Well-established local criminal syndicate diversifying its targets rather than undertaking new operations says Denmark-based security advisory and intelligence company Risk Intelligence.
The recent hijacking cases of coastal product tankers in South East Asia for the theft of their cargoes represents a diversification of the threat rather than a new trend.
“It’s a case of new diesel in old tankers,” says the CEO of Risk Intelligence, Hans Tino Hansen. “This type of piracy for product theft evolved in South East Asia and we’ve been following these sorts of cases and some of the syndicates involved for a number of years.”
Hijacking for product theft can be documented as far back as 1990s in South East Asia. The most active syndicate has usually favoured boarding the pre-selected targets in the same general location and always during the region’s dry season between March and October.
‘’We believe that the majority of these incidents can be traced to a particular (and well-established) group based in the immediate area,” says Special Projects Manager and South East Asia analyst for Risk Intelligence, Karsten von Hoesslin. “They are diversifying in the product type they are stealing. If anything, this indicates their network is expanding within the illicit oil products market. But otherwise, with respect to modus operandi and patterns, it’s business as usual.’’
Risk Intelligence’s forecasts since 2011 have warned of an increase of reported hijackings for product theft in the South China Sea based on this seasonal pattern. Both the Johor and Miri coasts have been particularly highlighted as high risk regions.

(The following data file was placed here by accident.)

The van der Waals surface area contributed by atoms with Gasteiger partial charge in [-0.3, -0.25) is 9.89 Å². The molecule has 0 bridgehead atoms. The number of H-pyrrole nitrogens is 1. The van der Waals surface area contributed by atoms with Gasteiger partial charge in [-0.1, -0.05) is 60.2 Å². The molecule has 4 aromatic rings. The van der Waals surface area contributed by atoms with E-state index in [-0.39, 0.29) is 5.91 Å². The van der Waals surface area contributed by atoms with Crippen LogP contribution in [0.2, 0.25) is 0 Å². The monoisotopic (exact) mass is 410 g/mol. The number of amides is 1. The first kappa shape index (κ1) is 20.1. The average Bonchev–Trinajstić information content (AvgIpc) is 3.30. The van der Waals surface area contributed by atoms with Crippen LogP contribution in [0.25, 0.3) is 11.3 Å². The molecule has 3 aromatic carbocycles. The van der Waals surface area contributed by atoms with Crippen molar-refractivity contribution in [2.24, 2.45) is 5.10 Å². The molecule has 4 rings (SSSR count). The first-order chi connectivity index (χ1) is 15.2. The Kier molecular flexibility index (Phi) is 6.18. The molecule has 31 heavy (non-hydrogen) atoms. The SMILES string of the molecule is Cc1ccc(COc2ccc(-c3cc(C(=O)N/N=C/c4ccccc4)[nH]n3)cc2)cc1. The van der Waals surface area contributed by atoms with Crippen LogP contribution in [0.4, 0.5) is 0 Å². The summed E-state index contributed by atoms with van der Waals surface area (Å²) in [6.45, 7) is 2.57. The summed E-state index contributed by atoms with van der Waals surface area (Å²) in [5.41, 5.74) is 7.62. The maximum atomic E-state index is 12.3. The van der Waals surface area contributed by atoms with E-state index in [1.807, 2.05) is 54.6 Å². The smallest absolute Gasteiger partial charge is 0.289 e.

‘’Despite the increase in activity and recent advisories, the vessels targeted are almost always pre-selected – suggesting an ‘inside man’ element to them – and solely targeting regionally managed and flagged tankers,’’ says von Hoesslin.
Field surveys carried out by Risk Intelligence during the 2013 dry season revealed hijackings targeting both product tankers and tug and barges occurring approximately every fortnight in the South China and Java Seas by at least four well placed syndicates.
Risk Intelligence has been analysing South East Asia piracy since 2006 based on extensive field surveys in the region.
For further information please contact:
Karsten von Hoesslin, Special Projects Manager, firstname.lastname@example.org
Hans Tino Hansen, CEO, email@example.com
By Karsten von Hoesslin, Special Projects Manager, Risk Intelligence
On 7 April 2014, UNODC Consultants Simon Davis and Clément Gorrissen were fatally shot upon arrival in the immigration hall at Galkayo airport in central Somalia. The city of Galkayo, also known as a financial hub for piracy investors, is split between Puntland and Galmudug and its airport sits on the Puntland side of the border town, which has witnessed significant clan violence since late 2012 between conflicting Galmudug and Puntland militias.